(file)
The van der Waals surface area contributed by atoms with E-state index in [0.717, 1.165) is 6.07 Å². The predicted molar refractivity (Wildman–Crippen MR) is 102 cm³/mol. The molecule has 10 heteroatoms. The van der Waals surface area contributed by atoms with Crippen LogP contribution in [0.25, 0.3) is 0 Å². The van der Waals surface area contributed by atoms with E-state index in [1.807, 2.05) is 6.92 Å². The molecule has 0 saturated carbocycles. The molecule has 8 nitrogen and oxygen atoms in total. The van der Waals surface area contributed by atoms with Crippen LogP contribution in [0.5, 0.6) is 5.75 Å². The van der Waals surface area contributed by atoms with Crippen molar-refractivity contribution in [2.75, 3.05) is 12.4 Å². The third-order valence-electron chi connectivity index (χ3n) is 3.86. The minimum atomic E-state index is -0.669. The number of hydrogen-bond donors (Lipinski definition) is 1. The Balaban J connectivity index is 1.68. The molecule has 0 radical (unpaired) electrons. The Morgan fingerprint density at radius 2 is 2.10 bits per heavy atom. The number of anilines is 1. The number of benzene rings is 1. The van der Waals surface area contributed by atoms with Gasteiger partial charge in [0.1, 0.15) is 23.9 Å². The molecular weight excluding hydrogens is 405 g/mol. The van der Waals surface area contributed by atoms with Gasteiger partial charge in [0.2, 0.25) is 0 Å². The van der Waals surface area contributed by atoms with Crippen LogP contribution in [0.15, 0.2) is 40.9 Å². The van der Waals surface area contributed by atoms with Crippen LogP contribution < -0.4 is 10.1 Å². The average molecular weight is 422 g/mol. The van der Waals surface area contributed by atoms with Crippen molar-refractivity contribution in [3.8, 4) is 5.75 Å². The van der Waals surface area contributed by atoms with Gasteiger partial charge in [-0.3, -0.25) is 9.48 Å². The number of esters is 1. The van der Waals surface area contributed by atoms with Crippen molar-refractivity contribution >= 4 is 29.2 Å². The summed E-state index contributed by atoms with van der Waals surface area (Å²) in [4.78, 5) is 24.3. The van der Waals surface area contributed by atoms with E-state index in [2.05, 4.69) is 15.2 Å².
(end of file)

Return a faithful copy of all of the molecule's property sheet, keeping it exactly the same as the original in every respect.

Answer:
The van der Waals surface area contributed by atoms with E-state index in [0.717, 1.165) is 6.07 Å². The predicted molar refractivity (Wildman–Crippen MR) is 102 cm³/mol. The molecule has 10 heteroatoms. The van der Waals surface area contributed by atoms with Crippen LogP contribution in [0.25, 0.3) is 0 Å². The van der Waals surface area contributed by atoms with E-state index in [1.807, 2.05) is 6.92 Å². The molecule has 0 saturated carbocycles. The molecule has 8 nitrogen and oxygen atoms in total. The van der Waals surface area contributed by atoms with Crippen LogP contribution in [0.5, 0.6) is 5.75 Å². The van der Waals surface area contributed by atoms with Crippen molar-refractivity contribution in [2.75, 3.05) is 12.4 Å². The third-order valence-electron chi connectivity index (χ3n) is 3.86. The minimum atomic E-state index is -0.669. The number of hydrogen-bond donors (Lipinski definition) is 1. The Balaban J connectivity index is 1.68. The molecule has 0 radical (unpaired) electrons. The Morgan fingerprint density at radius 2 is 2.10 bits per heavy atom. The number of anilines is 1. The number of benzene rings is 1. The van der Waals surface area contributed by atoms with Gasteiger partial charge in [0.1, 0.15) is 23.9 Å². The molecular weight excluding hydrogens is 405 g/mol. The van der Waals surface area contributed by atoms with Gasteiger partial charge in [0.2, 0.25) is 0 Å². The van der Waals surface area contributed by atoms with Crippen LogP contribution in [0.15, 0.2) is 40.9 Å². The van der Waals surface area contributed by atoms with Crippen LogP contribution < -0.4 is 10.1 Å². The average molecular weight is 422 g/mol. The van der Waals surface area contributed by atoms with Crippen molar-refractivity contribution in [3.8, 4) is 5.75 Å². The van der Waals surface area contributed by atoms with Gasteiger partial charge in [-0.3, -0.25) is 9.48 Å². The number of esters is 1. The van der Waals surface area contributed by atoms with Crippen molar-refractivity contribution >= 4 is 29.2 Å². The summed E-state index contributed by atoms with van der Waals surface area (Å²) in [4.78, 5) is 24.3. The van der Waals surface area contributed by atoms with E-state index in [2.05, 4.69) is 15.2 Å².